And Jesus concluded, “Many are invited, but few are chosen.”

Favorite Hymn Request     Jesus You Have Come to the Lakeshore         #563

More Than Simply Showing Up
So how many of you know the “Wedding Banquet” song, you know the one that begins … I cannot come. I cannot come to the banquet …?  Well, that is NOT the story we read today.  That is Luke’s story and it is very different.  This story is much more difficult and much more challenging. 

Both stories begin with an invitation to a great banquet, but there the similarities end.  In Matthew’s version, the invitation is issued by the king, inviting honoured quests to his son’s wedding.  At the time, an invitation from the king was less of on invitation and more of a decree.  If you received such an invitation, you had no alternative but to accept.  Attendance at such an event was mandatory.

But those invited did not respond.  They did not make excuses as to why they were unable to be there.  They didn’t even send a response saying they would not be attending.  Instead, they simply ignored the invitation as if it had never been received.  We are even told that some of them actually killed the messengers rather than tanking the risk that the messenger would return to the king and confirm that the invitation had been delivered and ignored.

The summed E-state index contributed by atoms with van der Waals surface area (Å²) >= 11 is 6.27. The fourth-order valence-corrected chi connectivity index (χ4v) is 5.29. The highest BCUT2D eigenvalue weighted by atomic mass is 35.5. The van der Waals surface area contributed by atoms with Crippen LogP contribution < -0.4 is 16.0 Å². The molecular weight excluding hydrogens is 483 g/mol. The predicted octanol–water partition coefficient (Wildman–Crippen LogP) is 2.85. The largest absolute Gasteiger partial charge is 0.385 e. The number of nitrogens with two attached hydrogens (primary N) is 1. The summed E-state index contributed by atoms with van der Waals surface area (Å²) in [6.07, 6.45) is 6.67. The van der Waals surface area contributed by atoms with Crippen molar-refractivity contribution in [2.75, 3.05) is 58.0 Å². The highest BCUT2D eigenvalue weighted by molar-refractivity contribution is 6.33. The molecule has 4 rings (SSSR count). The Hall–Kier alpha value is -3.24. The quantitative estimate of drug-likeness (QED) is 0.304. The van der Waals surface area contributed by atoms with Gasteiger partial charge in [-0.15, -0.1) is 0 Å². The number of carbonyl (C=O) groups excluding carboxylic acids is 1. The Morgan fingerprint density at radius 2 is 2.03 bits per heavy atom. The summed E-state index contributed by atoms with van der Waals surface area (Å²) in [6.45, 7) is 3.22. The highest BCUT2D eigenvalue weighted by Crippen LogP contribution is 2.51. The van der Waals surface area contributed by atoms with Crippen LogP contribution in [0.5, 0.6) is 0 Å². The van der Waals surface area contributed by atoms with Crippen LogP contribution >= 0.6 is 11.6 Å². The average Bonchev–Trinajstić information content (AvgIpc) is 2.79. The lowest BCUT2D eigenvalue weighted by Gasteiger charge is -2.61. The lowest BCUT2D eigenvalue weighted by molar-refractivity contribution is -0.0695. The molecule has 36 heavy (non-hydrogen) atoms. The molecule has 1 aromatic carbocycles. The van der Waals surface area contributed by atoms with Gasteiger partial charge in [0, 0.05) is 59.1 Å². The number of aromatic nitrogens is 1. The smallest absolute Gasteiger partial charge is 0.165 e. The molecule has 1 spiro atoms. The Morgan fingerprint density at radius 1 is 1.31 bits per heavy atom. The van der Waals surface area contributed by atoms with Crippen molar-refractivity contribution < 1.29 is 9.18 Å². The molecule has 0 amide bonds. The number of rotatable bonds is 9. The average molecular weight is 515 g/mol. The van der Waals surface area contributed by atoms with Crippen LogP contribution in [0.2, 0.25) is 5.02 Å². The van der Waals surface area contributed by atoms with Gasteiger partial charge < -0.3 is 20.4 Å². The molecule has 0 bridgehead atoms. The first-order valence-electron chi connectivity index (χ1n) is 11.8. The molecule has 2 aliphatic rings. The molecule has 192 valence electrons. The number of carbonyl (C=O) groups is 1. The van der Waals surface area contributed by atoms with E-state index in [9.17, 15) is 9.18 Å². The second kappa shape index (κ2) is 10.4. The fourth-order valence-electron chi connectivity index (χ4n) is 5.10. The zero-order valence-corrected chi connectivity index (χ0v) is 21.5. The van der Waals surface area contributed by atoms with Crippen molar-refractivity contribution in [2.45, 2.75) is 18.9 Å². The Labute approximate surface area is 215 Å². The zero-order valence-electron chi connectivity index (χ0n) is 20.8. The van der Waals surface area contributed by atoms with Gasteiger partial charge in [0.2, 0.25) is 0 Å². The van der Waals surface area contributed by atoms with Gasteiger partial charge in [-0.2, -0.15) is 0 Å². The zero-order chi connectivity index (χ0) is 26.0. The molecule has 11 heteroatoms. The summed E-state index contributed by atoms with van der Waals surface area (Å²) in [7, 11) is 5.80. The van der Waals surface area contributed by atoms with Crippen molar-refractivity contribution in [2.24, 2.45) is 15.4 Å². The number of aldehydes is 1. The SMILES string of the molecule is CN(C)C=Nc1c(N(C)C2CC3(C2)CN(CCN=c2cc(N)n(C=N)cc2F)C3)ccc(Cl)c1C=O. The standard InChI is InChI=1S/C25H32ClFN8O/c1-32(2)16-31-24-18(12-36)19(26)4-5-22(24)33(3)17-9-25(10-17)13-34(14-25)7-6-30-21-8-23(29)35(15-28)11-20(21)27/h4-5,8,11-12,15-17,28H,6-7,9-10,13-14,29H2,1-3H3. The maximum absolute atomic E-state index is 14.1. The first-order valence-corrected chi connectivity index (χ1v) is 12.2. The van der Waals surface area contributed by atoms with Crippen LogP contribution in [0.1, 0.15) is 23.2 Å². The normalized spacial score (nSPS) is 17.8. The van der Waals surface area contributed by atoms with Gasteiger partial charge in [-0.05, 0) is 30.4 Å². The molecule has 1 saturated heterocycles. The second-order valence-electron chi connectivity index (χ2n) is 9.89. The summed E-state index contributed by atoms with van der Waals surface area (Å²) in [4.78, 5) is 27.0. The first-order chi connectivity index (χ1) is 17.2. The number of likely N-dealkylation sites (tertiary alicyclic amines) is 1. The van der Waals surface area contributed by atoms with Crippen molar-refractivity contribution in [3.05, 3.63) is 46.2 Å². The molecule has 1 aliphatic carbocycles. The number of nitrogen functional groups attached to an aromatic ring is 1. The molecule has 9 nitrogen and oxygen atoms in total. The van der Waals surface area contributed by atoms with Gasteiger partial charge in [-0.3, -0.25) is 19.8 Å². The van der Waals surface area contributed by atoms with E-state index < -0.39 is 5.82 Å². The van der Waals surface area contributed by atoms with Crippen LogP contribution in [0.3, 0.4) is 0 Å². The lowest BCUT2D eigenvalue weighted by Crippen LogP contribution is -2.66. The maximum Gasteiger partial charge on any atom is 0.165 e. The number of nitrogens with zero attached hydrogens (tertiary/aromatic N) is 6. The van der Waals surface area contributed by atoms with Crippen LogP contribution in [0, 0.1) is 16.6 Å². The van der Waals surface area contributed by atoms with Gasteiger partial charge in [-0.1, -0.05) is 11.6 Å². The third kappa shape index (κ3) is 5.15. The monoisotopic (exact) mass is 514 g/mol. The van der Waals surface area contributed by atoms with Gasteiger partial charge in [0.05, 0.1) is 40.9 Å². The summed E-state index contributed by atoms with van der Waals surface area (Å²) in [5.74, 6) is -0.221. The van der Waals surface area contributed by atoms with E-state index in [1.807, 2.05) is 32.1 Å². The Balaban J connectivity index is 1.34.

In fury over what had happened, the king retaliated by not only killing all those who had murdered his messengers, but by burning down their entire city.  This is definitely not the story that we remember, nor is it the kind of story that we expect to hear from Jesus.  We want to hear stories about love, justice and the acceptance of all people.  Yet once again we are reminded that at the start of this parable, Jesus begins with the words, “The Kingdom of heaven is like this.”

So, after the first messengers are killed or ignored, the king then sends out another group of messengers with instructions that they are to go into the streets and invite as many people as they can find.  The messengers obediently go out and invite everyone, regardless of their status in society, their character, or any other factor.  Everyone was invited, “good and bad alike”.